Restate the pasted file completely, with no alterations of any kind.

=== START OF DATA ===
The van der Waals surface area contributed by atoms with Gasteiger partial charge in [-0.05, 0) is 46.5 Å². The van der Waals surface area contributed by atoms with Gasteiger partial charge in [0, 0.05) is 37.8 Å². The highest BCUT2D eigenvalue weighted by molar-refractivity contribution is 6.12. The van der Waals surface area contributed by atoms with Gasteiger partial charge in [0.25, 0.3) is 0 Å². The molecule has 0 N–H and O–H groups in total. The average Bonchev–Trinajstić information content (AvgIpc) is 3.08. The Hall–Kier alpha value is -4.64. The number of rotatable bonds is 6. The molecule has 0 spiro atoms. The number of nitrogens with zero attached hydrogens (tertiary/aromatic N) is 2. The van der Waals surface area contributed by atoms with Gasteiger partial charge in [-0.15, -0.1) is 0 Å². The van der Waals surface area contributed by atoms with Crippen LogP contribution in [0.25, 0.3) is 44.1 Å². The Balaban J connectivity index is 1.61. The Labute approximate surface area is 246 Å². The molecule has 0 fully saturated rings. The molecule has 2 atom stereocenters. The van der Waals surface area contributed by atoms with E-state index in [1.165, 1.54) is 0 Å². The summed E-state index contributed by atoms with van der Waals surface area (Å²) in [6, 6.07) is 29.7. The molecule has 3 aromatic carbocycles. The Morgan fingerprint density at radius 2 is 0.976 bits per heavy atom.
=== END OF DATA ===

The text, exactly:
The van der Waals surface area contributed by atoms with Gasteiger partial charge in [-0.05, 0) is 46.5 Å². The van der Waals surface area contributed by atoms with Gasteiger partial charge in [0, 0.05) is 37.8 Å². The highest BCUT2D eigenvalue weighted by molar-refractivity contribution is 6.12. The van der Waals surface area contributed by atoms with Gasteiger partial charge in [0.25, 0.3) is 0 Å². The molecule has 0 N–H and O–H groups in total. The average Bonchev–Trinajstić information content (AvgIpc) is 3.08. The Hall–Kier alpha value is -4.64. The number of rotatable bonds is 6. The molecule has 0 spiro atoms. The number of nitrogens with zero attached hydrogens (tertiary/aromatic N) is 2. The van der Waals surface area contributed by atoms with Gasteiger partial charge in [-0.15, -0.1) is 0 Å². The van der Waals surface area contributed by atoms with Crippen LogP contribution in [0.25, 0.3) is 44.1 Å². The Balaban J connectivity index is 1.61. The Labute approximate surface area is 246 Å². The molecule has 0 fully saturated rings. The molecule has 2 atom stereocenters. The van der Waals surface area contributed by atoms with E-state index in [1.165, 1.54) is 0 Å². The summed E-state index contributed by atoms with van der Waals surface area (Å²) in [6, 6.07) is 29.7. The molecule has 3 aromatic carbocycles. The Morgan fingerprint density at radius 2 is 0.976 bits per heavy atom.